Nina Simone, the great singer, musician, composer and civil rights activist died on April 21 at her home in the south of France.
Born Eunice Kathleen Waymon on February 21st 1933, Simone was one of eight children brought up in a poor black district in Tyron, North Carolina. By the age of six, her talent was noticed when she began to play the piano and sing in the local church choir.
At the age of 10, she gave her first piano recital at the town library. This was to be one of her earliest experiences of racism. During her performance the concert organisers removed her parents from the front row to allow some whites to sit down.
Dependent on financial help from local supporters, Nina struggled to fund her way through the Juilliard School of Music in New York where she had developed an interest in classical music. Again racism in the US led to her being rejected to further her study of classical music at the prestigious Curtis Institute in Philadelphia.
To make ends meet, the young musician took a job at a bar in Atlantic City where she took the stage name Nina Simone and for the first time began to sing at the piano. During the late 50’s Nina’s audiences grew and she began recording with Bethlehem Records. Her first album, entitled Jazz as played in an Exclusive Side Street Club, was released in 1957 and the single from that record I Loves You Porgy became a national hit.
Around that time young blacks across America had begun to directly challenge the racist nature of the US ruling class and the state. Violent confrontations between black youth and the state and white terror groups such as the Ku Klux Klan radicalised a whole generation of black workers and youth.
During the 60’s, Nina Simone began to write protest songs that would become anthems for the civil rights movement. “Old Jim Crow” was a direct reference to the state laws used to segregate blacks from whites in the south in schools, housing, public transport and other areas.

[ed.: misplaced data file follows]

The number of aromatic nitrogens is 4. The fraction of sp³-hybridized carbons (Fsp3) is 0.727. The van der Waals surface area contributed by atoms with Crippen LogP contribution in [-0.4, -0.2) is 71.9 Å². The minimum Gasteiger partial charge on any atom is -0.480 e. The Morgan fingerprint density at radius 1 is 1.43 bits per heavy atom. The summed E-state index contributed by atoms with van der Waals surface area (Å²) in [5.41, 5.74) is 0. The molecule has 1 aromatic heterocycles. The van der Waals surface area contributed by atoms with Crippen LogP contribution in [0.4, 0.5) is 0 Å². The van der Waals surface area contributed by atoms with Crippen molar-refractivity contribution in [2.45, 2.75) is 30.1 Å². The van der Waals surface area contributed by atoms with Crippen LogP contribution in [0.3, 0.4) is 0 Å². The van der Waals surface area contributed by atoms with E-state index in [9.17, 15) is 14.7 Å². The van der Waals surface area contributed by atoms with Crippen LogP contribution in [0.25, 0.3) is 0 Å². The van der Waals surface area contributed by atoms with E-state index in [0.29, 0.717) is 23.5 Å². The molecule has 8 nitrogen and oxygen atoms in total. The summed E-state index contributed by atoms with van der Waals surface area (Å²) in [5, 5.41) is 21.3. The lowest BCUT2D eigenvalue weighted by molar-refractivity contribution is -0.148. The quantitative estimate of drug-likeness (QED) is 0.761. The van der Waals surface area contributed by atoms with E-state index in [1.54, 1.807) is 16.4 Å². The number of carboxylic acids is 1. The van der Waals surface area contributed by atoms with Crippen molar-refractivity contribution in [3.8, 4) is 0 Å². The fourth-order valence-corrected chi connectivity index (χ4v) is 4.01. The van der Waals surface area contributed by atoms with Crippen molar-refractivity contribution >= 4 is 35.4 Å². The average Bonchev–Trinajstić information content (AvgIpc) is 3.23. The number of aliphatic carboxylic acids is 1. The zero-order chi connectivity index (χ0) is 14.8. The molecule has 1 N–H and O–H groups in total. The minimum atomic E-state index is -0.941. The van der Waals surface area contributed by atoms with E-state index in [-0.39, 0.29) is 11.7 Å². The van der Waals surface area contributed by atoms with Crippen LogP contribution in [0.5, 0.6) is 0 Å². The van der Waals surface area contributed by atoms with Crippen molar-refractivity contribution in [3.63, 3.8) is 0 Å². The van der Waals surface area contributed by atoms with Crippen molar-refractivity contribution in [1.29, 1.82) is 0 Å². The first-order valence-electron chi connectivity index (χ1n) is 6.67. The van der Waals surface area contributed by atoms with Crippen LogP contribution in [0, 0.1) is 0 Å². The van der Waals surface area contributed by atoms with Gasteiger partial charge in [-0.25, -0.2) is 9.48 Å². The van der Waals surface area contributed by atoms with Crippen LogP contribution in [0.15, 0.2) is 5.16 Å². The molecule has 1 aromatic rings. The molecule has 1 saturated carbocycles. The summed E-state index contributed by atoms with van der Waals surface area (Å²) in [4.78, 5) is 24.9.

In 1963, four black children were killed in the Birmingham Mississippi church bombing and the arrested white man was acquitted of murder. Many black musicians, including John Coltrane with his composition ‘Alabama’, were to produce protest songs against the racist murders and the racist judicial system. But Simone’s “Mississippi Goddam” was to best capture the mood of anger amongst an increasingly militant black population.
“For everybody knows about Mississippi Goddam,
I made you thought I was kiddin',
Picket lines School boy cots,
They try to say it's a communist plot,
All I want is equality
for my sister my brother my people and me,
Yes you lied to me all these years,
You told me to wash and clean my ears,
And talk real fine just like a lady,
And you'd stop calling me Sister Sadie,
Oh but this whole country is full of lies,
You're all gonna die and die like flies,
I don't trust you any more,
You keep on saying "Go slow!" "Go slow!"
But that's just the trouble "do it slow"
Desegregation "do it slow"
Mass participation "do it slow"
Reunification "do it slow"
Do things gradually "do it slow"
But bring more tragedy "do it slow"
Why don't you see it
Why don't you feel it
I don't know I don't know,
You don't have to live next to me,
Just give me my equality,
Everybody knows about Mississippi,
Everybody knows about Alabama,
Everybody knows about Mississippi
Goddam, That's it!”
She performed the song at the end of Selma Montgomery March when herself, Sammy Davis Jnr, James Baldwin, Harry Belafonte and others crossed police and army lines and made their stand in front of 40,000 people.
By the late 60’s Simone was regularly appearing at fundraising gigs. She was closely associated with key figures such as Malcolm X and Stokely Carmichael, a founder of the radical left-wing Black Panther Party. After the assassinations of Malcolm X and Martin Luther King, Simone left the US and lived in many different countries such as Liberia, Barbados, Switzerland, France, and Trinidad.
In 1978, she was arrested for refusing to pay taxes in protest at the war in Vietnam. Throughout the 80’s and 90’s Simone continued to produce unclassifiable music – ranging from folk to jazz to pop – which continues to inspire musicians throughout the world today.
‘To be Young, Gifted & Black’ (1969) Nina Simone & Weldon Irvine jr
How I long to know the truth
There are times when I look back
And I am haunted by my youth
Oh but my joy of today
Is that we can all be proud to say
To be young, gifted and black
Is where it's at